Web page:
“After a decade in which Democrats have shown increasing affinity toward the Palestinians, their sympathies … now lie more with the Palestinians than the Israelis, 49% versus 38%,” the Gallup poll concluded.
The fact that such growing ‘affinity’ with Palestine has been taking place for at least a decade suggests that the position of the Democrats was a generational one, not an outcome of a single event.
Indeed, numerous organisations and countless individuals are working on a daily basis to create a link between ‘affinity’ and policy.
Buoyed by the growing sympathies for Palestine, long-time advocate of Palestinians’ rights in the US Congress, Representative Betty McCollum reintroduced, on 5 May, the ‘Defending the Human Rights of Palestinian Children and Families Living Under Israeli Military Occupation Act’.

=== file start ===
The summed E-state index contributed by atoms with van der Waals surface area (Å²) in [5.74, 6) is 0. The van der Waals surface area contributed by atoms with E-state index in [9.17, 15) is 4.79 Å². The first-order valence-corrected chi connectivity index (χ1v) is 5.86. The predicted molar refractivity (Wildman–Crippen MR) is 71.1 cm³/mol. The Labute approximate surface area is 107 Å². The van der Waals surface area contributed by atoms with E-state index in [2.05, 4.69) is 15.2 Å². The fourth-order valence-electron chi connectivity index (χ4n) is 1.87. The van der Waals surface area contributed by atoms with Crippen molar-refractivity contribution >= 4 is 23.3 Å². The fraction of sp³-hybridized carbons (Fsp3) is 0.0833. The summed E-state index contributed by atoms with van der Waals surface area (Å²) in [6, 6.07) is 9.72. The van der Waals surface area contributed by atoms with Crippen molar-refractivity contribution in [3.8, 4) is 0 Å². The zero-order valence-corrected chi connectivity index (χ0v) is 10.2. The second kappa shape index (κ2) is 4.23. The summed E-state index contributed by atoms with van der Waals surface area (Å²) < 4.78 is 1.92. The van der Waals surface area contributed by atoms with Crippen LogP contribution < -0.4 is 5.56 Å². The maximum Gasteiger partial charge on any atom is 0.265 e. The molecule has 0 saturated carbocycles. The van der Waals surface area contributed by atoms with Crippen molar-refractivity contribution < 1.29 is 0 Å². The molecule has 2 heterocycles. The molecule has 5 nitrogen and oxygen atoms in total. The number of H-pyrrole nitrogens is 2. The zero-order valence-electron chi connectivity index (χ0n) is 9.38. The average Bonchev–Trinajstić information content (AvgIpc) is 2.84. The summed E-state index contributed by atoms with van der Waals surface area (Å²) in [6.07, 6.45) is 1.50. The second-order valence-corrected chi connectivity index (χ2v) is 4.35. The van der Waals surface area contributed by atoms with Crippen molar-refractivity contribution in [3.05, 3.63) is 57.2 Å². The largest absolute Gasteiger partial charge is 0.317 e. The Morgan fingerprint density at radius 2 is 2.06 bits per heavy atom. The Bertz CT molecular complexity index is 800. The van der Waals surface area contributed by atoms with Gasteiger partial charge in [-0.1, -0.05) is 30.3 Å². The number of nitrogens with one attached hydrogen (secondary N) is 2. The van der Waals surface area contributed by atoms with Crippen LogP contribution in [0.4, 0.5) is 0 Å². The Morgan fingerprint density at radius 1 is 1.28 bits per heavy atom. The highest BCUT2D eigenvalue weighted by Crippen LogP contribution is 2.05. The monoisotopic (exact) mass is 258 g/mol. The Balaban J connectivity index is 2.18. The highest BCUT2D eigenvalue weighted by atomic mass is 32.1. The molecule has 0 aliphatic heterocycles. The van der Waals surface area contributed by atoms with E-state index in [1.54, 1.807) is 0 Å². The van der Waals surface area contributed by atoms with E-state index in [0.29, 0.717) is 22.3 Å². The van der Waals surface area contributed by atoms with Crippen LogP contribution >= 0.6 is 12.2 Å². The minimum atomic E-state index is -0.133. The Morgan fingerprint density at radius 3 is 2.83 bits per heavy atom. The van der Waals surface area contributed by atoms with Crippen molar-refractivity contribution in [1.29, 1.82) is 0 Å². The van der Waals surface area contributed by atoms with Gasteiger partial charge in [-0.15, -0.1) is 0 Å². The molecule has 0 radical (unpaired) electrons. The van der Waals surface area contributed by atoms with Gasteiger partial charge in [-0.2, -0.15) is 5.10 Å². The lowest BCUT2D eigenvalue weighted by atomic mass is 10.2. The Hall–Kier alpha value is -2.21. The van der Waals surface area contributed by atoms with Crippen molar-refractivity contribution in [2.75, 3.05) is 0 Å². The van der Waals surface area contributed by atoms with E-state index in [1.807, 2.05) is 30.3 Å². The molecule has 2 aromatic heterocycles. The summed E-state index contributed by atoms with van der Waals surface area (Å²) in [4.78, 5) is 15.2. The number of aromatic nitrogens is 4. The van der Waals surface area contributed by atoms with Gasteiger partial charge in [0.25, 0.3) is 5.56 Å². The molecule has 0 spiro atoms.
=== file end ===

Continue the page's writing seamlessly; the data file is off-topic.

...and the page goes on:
Co-sponsored by 16 other members of Congress, the legislation demands that Israel must be prohibited from using “US taxpayer dollars in the Occupied West Bank for the military detention, abuse or ill-treatment of Palestinian children.”
Two years earlier, the Intercept had reported that McCollum and her supporters were pushing towards barring US aid to Israel from “subsidising a wider array of Israeli occupation tactics.”
Alex Kane wrote, this is “an indication of just how far the debate over the US aid to Israel has come in the past six years”, a reference to 2015, when McCollum introduced the first legislation on the matter.
Since then, things have moved forward at an even more accelerated speed. The effort to hold Israel accountable has now reached the New York state assembly.